Kevin Heller
Reactor Systems Engineer, Division of Safety Systems

science_101_squeakychalkIn earlier Science 101 posts, we told you about nuclear chain reactions and how they are used to generate electricity in reactors. This post focuses on the fuel that reactors use to create those chain reactions.

You may recall that nuclear fuel rods get hot because of the nuclear reaction, and that heat is key to generating electricity. But what exactly are these fuel rods?

Nuclear fuel starts with uranium ore, which is found in the ground throughout the world. For now, we’ll just say that uranium ore goes through several steps to be processed and manufactured into nuclear fuel. In a future Science 101 post, we’ll talk more about the process of turning uranium ore into fuel pellets.

fuelpelletEach pellet is about the size of a pencil eraser. These pellets are stacked inside 12-foot long metal tubes known as fuel cladding. The tubes are sealed on each end to form a fuel rod, and between 100 and 300 fuel rods are arranged in a square pattern to form a fuel assembly. The number of fuel rods used to make a fuel assembly depends on the type of reactor the assembly will be used in and the company that makes the fuel.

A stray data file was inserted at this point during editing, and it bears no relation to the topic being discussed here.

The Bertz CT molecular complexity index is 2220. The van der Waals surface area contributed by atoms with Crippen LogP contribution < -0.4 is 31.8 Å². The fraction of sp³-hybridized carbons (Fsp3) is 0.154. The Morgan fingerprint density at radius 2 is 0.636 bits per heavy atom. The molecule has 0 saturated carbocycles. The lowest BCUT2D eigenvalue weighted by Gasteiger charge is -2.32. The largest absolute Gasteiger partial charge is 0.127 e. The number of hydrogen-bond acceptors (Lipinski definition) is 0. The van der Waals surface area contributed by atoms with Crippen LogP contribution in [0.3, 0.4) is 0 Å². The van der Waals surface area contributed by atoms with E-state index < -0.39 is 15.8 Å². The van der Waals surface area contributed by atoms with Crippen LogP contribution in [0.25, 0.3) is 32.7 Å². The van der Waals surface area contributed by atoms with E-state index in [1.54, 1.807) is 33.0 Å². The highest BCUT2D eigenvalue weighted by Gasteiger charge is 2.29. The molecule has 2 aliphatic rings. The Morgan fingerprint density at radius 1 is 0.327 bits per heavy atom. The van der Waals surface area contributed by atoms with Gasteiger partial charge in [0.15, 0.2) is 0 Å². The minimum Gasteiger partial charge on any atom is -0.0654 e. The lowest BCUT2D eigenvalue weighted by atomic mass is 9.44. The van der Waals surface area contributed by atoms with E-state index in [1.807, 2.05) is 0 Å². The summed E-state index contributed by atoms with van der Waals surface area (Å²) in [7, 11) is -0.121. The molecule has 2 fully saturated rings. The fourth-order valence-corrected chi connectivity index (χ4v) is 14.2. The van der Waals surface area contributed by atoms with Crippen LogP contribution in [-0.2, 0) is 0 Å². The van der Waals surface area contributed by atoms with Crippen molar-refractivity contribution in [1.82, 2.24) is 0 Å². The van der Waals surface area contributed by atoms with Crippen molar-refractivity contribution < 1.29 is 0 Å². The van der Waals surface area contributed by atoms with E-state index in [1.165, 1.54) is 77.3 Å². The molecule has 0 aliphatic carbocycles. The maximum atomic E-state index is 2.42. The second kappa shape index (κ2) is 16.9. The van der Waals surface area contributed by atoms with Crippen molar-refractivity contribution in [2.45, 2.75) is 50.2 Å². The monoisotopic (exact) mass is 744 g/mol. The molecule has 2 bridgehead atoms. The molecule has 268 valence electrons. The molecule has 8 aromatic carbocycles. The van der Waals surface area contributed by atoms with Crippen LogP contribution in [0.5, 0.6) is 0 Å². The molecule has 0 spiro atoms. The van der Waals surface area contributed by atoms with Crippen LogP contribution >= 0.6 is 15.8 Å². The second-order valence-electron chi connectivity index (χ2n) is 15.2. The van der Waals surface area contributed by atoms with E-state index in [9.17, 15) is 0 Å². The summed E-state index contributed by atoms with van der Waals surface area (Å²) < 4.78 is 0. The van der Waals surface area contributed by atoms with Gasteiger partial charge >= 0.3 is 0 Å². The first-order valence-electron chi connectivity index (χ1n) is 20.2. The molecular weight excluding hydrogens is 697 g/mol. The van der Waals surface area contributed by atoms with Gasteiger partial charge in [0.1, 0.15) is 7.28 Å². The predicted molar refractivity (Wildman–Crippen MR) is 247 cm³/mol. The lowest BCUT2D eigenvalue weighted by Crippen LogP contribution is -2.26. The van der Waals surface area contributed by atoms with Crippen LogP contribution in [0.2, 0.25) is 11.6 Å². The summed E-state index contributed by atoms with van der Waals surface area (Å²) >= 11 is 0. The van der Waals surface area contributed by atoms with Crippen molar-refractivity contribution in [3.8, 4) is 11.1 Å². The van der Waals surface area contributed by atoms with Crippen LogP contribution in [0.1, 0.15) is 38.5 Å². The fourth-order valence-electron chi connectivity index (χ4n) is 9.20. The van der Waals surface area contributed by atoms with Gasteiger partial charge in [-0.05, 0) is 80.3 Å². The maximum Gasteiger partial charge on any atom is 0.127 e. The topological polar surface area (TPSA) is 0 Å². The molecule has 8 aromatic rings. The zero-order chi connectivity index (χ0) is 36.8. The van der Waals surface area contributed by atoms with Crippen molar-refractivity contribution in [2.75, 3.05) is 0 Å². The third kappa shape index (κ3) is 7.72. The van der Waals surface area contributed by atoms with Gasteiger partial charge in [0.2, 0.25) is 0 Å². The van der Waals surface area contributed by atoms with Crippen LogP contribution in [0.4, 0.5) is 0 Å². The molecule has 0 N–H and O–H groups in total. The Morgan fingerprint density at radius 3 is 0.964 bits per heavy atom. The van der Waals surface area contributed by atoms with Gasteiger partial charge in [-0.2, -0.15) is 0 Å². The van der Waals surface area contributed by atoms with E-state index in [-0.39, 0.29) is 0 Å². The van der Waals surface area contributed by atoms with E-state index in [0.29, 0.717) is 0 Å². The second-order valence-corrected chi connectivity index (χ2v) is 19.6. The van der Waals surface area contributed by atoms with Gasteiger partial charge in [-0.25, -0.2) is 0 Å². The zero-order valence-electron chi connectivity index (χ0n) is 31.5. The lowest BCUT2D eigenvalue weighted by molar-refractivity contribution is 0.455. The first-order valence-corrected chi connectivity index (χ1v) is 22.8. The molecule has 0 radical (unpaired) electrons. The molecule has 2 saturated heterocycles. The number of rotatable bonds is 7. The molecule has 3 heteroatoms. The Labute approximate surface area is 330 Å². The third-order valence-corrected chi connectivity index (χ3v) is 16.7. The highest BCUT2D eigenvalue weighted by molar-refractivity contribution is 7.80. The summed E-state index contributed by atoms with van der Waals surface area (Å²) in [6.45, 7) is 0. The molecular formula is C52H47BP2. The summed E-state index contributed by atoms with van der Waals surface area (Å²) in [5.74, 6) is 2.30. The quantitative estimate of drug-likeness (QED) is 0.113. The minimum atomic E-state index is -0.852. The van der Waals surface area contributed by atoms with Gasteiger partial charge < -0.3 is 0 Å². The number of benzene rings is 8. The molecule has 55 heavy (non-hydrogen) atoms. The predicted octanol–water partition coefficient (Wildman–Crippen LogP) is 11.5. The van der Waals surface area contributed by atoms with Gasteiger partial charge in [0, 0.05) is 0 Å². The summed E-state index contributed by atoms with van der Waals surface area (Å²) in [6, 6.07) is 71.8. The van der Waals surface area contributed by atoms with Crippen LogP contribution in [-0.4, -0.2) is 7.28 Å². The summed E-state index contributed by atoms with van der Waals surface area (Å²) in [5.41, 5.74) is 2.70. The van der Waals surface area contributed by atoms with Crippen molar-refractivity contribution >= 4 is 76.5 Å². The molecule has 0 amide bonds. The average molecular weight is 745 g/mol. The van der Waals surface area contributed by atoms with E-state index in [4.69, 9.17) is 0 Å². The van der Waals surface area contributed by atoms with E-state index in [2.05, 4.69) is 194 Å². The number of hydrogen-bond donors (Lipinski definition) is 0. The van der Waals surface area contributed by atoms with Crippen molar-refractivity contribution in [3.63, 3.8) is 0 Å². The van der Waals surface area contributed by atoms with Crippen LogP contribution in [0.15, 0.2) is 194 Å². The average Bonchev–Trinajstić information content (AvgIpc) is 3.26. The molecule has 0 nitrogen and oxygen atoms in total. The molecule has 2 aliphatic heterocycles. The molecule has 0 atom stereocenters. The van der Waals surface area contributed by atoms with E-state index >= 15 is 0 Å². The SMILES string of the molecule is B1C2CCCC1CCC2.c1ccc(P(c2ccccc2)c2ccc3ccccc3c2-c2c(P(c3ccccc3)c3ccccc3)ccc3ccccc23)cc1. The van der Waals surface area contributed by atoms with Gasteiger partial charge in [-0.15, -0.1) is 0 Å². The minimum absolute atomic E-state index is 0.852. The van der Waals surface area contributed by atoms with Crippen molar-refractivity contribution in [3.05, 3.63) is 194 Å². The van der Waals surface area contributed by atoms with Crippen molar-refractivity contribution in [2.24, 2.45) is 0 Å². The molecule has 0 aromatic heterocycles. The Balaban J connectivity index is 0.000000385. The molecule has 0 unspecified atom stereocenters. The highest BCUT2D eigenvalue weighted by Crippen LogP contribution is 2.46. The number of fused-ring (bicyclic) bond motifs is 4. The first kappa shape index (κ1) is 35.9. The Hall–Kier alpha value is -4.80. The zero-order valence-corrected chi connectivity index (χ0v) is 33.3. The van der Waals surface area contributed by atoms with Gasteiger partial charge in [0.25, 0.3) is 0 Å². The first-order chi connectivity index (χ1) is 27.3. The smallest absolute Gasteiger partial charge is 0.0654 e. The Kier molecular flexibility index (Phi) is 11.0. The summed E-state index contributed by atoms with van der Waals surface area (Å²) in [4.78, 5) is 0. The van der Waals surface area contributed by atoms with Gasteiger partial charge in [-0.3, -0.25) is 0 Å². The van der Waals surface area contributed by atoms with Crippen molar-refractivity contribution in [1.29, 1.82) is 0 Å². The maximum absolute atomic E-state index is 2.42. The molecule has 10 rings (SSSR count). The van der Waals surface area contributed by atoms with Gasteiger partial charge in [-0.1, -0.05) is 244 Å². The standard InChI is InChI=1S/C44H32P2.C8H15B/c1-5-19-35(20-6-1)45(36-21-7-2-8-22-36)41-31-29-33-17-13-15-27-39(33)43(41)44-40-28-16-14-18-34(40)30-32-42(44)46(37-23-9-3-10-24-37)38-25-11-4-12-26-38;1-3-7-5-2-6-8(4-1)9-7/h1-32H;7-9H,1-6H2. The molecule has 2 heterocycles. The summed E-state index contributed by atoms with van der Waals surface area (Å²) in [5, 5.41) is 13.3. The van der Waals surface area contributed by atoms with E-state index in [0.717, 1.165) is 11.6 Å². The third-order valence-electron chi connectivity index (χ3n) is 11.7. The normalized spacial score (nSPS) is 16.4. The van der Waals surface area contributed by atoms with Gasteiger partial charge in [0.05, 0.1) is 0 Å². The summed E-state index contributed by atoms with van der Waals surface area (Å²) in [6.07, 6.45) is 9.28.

fuelrodsWhile the assemblies are very long (about 12 feet), they are less than 1 foot wide. The assemblies have special hardware at the top and bottom and at intervals in between to keep the fuel rods firmly held and evenly spaced. Fuel assemblies are only slightly radioactive before they are placed into a reactor core. Typically, a reactor core will have between 150 and 250 fuel assemblies.

We talked before about the form of uranium that is important in commercial nuclear reactors. It is an “isotope,” or an atom with a very specific number of neutrons, known as U-235. Part of the process of turning uranium ore into nuclear fuel is enrichment—which increases the amount of U-235 relative to the other isotopes naturally found in uranium. Under the right conditions in a reactor, neutrons will cause U-235 atoms to fission, or split. This leaves two new, different atoms and a couple of neutrons. These new neutrons will then cause other U-235 atoms to fission, forming a chain reaction.

As U-235 atoms fission, energy is released in the form of heat. That heat creates steam which turns a turbine to create electricity. After a few years, there is considerably less U-235 in the fuel. If the amount of U-235 were to drop too low, there would no longer be enough to keep a chain reaction going. So every 18-24 months about one-third of the fuel in a reactor core is removed and replaced with new, fresh fuel. The used fuel is often called “spent fuel.”

Spent fuel is very hot and very radioactive. The atoms created by the fission process are unstable at first and emit particles that create heat. Therefore, spent fuel must be handled and stored carefully, and under controlled conditions. We’ll talk more about spent fuel and how it is managed in a future Science 101 post.